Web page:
What a significant portion of the public found to be scandalous about Arendt’s Eichmann in Jerusalem was not in fact her returning of individual responsibility to Adolf Eichmann for precise acts (as opposed to responsibility for ‘The Holocaust’) but her simultaneous re-location of responsibility to those whose “conscience [had] apparently got lost” and who did not disobey the Nazis. Indeed, the ‘present absence’ of organised resistance by the Judenräte and by anti-Nazi leagues grows incomprehensible to the dumbfounded reader of Eichmann, who begins to suspect non-Nazis of harboring greater reverence for official Nazi ideology than Nazis did themselves. Indeed, her much misunderstood banalization of evil has a flip-side, namely, her insistence on the potential banality of good, which she documents relentlessly in her case-studies of resistance and civil (or national) disobedience that proved astonishingly possible – one hesitates of course to say ‘easy’ – in Denmark, and at times in France, but certainly very powerful when pitted against Nazi strength. Those isolated instances of non-collective resistance like Anthon Schmidt’s concrete aid to Jews, or Christoph Probst, Sophie Scholl, and Hans Scholl’s attempt at leafletting against Hitler, were of course murderously put down. And, as this is the case, Arendt’s mournful wish that it should have been possible – for honour’s sake – to tell far, far more stories of such disobedient heroes, is also the prompt for the fundamental question raised in my introduction. In the totalitarian context, is such (individual) civil disobedience simply insufficient, or is it – on the contrary – sufficient? Is nothing but concerted revolutionary negation of Nazism worthy of the name of ethics, or is it also deeply honourable to amplify ‘ambiguities of domination’ (Wedeen, 1999) on the symbolic level? Does one risk compromising one’s judgment by engaging in oblique or ‘termite resistance’ (as David Harvey terms John Holloway’s theory of ‘cracks’) as opposed to public efforts of obstruction, strike, boycott, and blockade? Primo Levi’s damning thought ‘if this is a man…’ suggested the most melancholy of all abdications, of all existential defeats. It demanded that we devise ways to come to respect ourselves, in the world after Auschwitz, yet, if truth be told, victorious action against hidden holocausts still eludes us. Policies of ‘making live and letting die’, as Tania Li writes in relation to rural dispossession, today take the form of climate change, ‘slum-ification’ policies, neoliberal pharmaceuticals, and modern-day Majority World wage slavery.
Judith Butler has provocatively suggested Arendt’s thought on Adolf Eichmann to be telling us that “only philosophy could have saved those millions of lives”. Canovan emphatically demurs, ascribing to Arendt a firm “suspicion … of the incursions of philosophers into politics” (we must assume this includes politics in dark times). Civil disobedience is ultimately passed off as a “traditional instrument”, as Arendt tries to conclude: “Ever since the Mayflower Compact was drafted … voluntary associations have been the specifically American remedy for the failure of institutions, the unreliability of men, and the uncertain nature of the future” (102). Of course, still today, there exist people who believe – for instance – the viscerally charged protest chant “The system is racist: they killed Troy Davis!” to be effecting remedial care, rather than dissent as profound as Nora’s at the close of A Doll’s House. They are wrong. If natality does indeed characterise both revolution and civil disobedience as it is here defined, then the former displays this miraculous quality radically; the latter, only insofar as someone desires to be ‘born again’ and believes their soul to have undergone remedial (and possibly ‘revolutionary’) restoration. This second sense is Camus’s when he underlines the desirability of acting on conscience for reasons of personal health. Yet philosophy still has a way of erupting from the collective experience of ‘moments of excess’. When Arendt said that “nothing deprives people more effectively of the light of public happiness than poverty” (222) she was wrong: what she should have said was ‘inequality’. This is what Rancière saw when he asserted the motive force of politics to be the concept of equality. Well, she who wishes to philosophize equality had better be willing to put her body on the line.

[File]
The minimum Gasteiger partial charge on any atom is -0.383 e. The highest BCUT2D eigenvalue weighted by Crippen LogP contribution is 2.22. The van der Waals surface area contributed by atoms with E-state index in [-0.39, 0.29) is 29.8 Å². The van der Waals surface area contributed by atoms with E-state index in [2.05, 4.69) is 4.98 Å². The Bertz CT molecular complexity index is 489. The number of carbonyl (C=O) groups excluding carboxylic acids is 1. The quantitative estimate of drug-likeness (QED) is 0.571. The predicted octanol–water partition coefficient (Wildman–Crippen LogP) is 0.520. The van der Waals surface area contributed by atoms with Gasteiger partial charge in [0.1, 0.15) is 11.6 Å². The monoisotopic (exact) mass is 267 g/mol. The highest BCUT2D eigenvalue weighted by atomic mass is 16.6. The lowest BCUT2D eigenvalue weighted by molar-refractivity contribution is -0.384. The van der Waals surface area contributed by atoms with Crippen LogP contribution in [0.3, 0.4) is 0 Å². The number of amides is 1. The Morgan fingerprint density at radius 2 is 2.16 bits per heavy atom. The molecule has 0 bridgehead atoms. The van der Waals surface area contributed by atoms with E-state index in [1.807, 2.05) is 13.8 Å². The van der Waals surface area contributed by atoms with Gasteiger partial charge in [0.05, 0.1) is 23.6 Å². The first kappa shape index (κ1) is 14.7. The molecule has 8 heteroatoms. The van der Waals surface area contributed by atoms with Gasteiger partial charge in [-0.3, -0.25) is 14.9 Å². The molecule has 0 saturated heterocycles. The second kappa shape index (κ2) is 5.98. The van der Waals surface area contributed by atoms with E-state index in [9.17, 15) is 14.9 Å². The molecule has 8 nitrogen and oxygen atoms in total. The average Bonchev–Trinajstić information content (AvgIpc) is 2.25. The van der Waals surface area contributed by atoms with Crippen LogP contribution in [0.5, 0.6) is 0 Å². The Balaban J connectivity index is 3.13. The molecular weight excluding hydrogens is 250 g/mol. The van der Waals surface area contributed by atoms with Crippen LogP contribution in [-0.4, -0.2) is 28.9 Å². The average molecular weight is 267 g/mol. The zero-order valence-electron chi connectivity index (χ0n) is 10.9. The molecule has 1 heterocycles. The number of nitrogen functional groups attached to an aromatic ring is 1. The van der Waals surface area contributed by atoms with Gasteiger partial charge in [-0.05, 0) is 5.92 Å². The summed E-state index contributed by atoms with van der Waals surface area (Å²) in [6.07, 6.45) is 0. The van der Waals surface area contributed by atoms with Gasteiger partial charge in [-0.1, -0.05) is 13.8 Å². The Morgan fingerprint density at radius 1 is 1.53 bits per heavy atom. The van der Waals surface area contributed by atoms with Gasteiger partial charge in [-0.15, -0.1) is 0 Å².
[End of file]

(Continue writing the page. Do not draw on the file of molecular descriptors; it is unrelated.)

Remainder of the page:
Renaissance dreamer Girolamo Cardano said in his Somniorum Synesiorum Libri II (On Interpreting Dreams), “to dream of living in a new and unknown city means imminent death. The dead, in fact, live elsewhere, nor is it known where”. In Cardano’s vision, the moment we look past our existing constitution, yearningly, towards another “new and unknown” one, means the moment in which the existing constitution’s death knell rings. When we dream of living “elsewhere, nor is it known where”, we begin to prepare eutopia in the dark. We make a blind and lovingly murderous gesture, allowing the present polis (that which we inhabit) to slip away into nothingness to join that nowhere or u-topos inhabited by the dead. But what Cardano can also be interpreted as saying is rather different: a dreaming detachment from the material reality of one’s situation can represent the killing of politics, the a-political meditativeness, perhaps, in our times, of the ‘enlightened’ New Age reluctant earth-dweller who aims to emulate the water-lily, up to her neck in the mud of the world, consenting to its rule, yet spreading the petals of her face to an anarchic heaven above the surface. This dual possibility – of revolutionary rupture and dreamy ‘consciousness-raising’ spectacle – mirrors the distinction I have tried to draw. If we dissent from the murky polis in which we find ourselves buried, the point is not to stand in judgment according to “self-evident” truths, but to change it precisely with the power of truths that are not self-evident – truths that are chosen, performed, messy, contingent, embodied, mutable, and collectively hit upon. A group of civil disobedients is still a water-lily, even if the shaming power of its pristine (Gandhian) petals, shining above the surface of the scum of politicking, can churn up the water. A revolution, however, is full of dirty hands, perplexing rather than shaming the inner logic of the system, turning the pond upside-down, and doing so within everyday life. Raoul Vaneigem has a famous line which spells, I fear, Hannah Arendt’s final indictment: “People who talk about revolution … without referring explicitly to everyday life, without understanding what is subversive about love and what is positive in the refusal of constraints, such people have a corpse in their mouths.” But even an achieved eu-topia becomes a corpse-like u-topia again, relentlessly, so much is certain. It is imperative to act outrageously upon dreams, therefore, or else we follow our dying city into the grave.